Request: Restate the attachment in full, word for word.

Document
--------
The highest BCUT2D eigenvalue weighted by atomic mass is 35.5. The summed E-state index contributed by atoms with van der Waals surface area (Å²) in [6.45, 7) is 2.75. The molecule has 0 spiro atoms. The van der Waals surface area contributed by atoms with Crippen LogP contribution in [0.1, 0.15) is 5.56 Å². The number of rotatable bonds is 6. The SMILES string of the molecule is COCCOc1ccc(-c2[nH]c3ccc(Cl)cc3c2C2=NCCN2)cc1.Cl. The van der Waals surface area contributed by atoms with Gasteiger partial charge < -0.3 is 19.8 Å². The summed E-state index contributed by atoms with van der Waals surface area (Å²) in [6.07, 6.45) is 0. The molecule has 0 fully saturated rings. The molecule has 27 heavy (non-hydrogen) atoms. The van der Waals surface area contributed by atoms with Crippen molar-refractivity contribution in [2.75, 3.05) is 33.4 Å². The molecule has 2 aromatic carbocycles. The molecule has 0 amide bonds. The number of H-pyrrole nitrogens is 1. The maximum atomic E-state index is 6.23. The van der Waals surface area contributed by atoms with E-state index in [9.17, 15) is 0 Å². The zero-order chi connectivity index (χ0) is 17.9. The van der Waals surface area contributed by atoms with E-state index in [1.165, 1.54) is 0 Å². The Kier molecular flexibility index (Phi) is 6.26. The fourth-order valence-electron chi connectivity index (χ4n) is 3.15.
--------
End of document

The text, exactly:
The highest BCUT2D eigenvalue weighted by atomic mass is 35.5. The summed E-state index contributed by atoms with van der Waals surface area (Å²) in [6.45, 7) is 2.75. The molecule has 0 spiro atoms. The van der Waals surface area contributed by atoms with Crippen LogP contribution in [0.1, 0.15) is 5.56 Å². The number of rotatable bonds is 6. The SMILES string of the molecule is COCCOc1ccc(-c2[nH]c3ccc(Cl)cc3c2C2=NCCN2)cc1.Cl. The van der Waals surface area contributed by atoms with Gasteiger partial charge < -0.3 is 19.8 Å². The summed E-state index contributed by atoms with van der Waals surface area (Å²) in [6.07, 6.45) is 0. The molecule has 0 fully saturated rings. The molecule has 27 heavy (non-hydrogen) atoms. The van der Waals surface area contributed by atoms with Crippen molar-refractivity contribution in [2.75, 3.05) is 33.4 Å². The molecule has 2 aromatic carbocycles. The molecule has 0 amide bonds. The number of H-pyrrole nitrogens is 1. The maximum atomic E-state index is 6.23. The van der Waals surface area contributed by atoms with E-state index in [9.17, 15) is 0 Å². The zero-order chi connectivity index (χ0) is 17.9. The van der Waals surface area contributed by atoms with E-state index in [1.165, 1.54) is 0 Å². The Kier molecular flexibility index (Phi) is 6.26. The fourth-order valence-electron chi connectivity index (χ4n) is 3.15.